Endoscopic thoracic sympathectomy for primary focal hyperhidrosis: Impact on psycho-social symptomatology and psychotropic medication use

Dan C. Li, Alicia Hulbert, Benjamin Waldbaum, Cecily Ober, Craig M. Hooker, Peng Huang, Daniela Molena, Stephen C. Yang, Tomoaki Ito, Carisa Perry-Parrish, Malcolm V. Brock

Research output: Contribution to journalArticlepeer-review

Abstract

OBJECTIVES: The tendency for patients with primary focal hyperhidrosis (PFH), characterized by excessive sweating, to experience psycho-social deficits is well documented. In addition, although endoscopic thoracic sympathectomy (ETS) effectively corrects PFH, its role in the psycho-social management of these patients remains unclear. Here, we examined changes in psychiatric symptomatology and psychotropic medication usage in PFH patients following ETS. METHODS: In total, 106 PFH patients underwent ETS and were compared against 213 matched controls. Information on psychiatric diagnosis and prescription was obtained through a retrospective chart review. Prospectively, PFH patients completed Hyperhidrosis Impact Questionnaires, Leibowitz Social Anxiety Scales and Center for Epidemiological Studies Depression Scales to evaluate pre- and postoperative quality-of-life and psycho-social impairment. RESULTS: A significantly greater proportion of PFH patients had been prescribed psychotropic medication (37.7%) compared to controls (14.1%) despite no differences in the proportion of psychiatric diagnoses. Following ETS, 52.5% of the PFH patients who were using psychotropic medications reduced their prescription regimen, compared to only 10% of control patients (P < 0.01). Additionally, scores improved dramatically in each Hyperhidrosis Impact Questionnaires category, and in both the Leibowitz Social Anxiety Scales and Center for Epidemiological Studies Depression Scales (P < 0.01). CONCLUSIONS: We demonstrate that in over half of PFH patients, psychotropic medication usage was discontinued after ETS, which is consistent with our findings on postoperative improvements in Hyperhidrosis Impact Questionnaires, Leibowitz Social Anxiety Scales and Center for Epidemiological Studies Depression Scales scores. Furthermore, our findings suggest that a considerable proportion of PFH patients who experience psychopathology may be doing so secondary to excessive sweating. Thus, improved awareness or recognition of these associations in the diagnosis and management of PFH patients is warranted.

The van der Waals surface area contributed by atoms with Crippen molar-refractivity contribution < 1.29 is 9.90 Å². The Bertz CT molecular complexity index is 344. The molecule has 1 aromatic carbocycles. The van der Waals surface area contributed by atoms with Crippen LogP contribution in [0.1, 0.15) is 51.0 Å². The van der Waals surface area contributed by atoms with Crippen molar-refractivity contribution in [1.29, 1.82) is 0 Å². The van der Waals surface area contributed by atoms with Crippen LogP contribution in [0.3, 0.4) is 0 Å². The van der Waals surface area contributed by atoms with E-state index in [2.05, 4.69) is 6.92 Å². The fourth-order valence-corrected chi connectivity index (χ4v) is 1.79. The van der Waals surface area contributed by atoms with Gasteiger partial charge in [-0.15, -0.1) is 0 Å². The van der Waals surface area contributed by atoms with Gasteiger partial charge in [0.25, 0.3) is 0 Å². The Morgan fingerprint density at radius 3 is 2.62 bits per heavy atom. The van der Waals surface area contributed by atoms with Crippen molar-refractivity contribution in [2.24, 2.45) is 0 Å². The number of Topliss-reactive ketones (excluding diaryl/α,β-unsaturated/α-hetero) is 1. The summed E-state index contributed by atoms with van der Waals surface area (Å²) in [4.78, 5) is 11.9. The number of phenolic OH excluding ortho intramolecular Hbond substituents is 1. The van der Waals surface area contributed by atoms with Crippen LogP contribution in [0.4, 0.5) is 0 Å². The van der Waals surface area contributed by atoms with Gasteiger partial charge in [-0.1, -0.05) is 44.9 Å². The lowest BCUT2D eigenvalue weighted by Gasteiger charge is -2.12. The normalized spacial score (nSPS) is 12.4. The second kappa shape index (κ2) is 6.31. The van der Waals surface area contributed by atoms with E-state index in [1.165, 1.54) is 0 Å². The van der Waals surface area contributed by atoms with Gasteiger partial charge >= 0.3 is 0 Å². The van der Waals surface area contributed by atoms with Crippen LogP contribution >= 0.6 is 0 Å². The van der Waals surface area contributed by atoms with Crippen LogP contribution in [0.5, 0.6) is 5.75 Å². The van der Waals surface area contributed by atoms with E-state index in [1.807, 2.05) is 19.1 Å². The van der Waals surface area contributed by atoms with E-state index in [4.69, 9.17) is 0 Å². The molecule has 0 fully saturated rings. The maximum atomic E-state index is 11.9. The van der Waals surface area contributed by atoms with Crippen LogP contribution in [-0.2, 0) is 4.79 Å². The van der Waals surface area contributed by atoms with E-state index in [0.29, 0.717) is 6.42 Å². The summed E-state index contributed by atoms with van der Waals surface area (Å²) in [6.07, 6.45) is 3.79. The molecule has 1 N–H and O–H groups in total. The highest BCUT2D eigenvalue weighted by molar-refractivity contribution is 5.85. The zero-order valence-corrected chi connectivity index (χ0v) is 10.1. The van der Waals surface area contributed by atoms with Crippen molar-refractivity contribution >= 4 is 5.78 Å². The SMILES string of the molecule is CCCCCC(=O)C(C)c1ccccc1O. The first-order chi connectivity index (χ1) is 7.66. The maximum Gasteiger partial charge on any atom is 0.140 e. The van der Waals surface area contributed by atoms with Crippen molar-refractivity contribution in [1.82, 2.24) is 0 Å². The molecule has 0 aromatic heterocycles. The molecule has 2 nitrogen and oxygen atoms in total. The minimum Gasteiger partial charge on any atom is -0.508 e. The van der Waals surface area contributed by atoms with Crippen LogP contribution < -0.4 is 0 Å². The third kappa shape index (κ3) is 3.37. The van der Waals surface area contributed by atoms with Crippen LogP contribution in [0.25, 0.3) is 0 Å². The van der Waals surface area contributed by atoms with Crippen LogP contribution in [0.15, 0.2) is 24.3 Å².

Original languageEnglish (US)
Pages (from-to)904-911
Number of pages8
JournalEuropean Journal of Cardio-thoracic Surgery
Volume54
Issue number5
DOIs
StatePublished - Nov 1 2018

Keywords

  • Hyperhidrosis
  • Psycho-social
  • Psychotropic medication
  • Sympathectomy

ASJC Scopus subject areas

  • Surgery
  • Pulmonary and Respiratory Medicine
  • Cardiology and Cardiovascular Medicine

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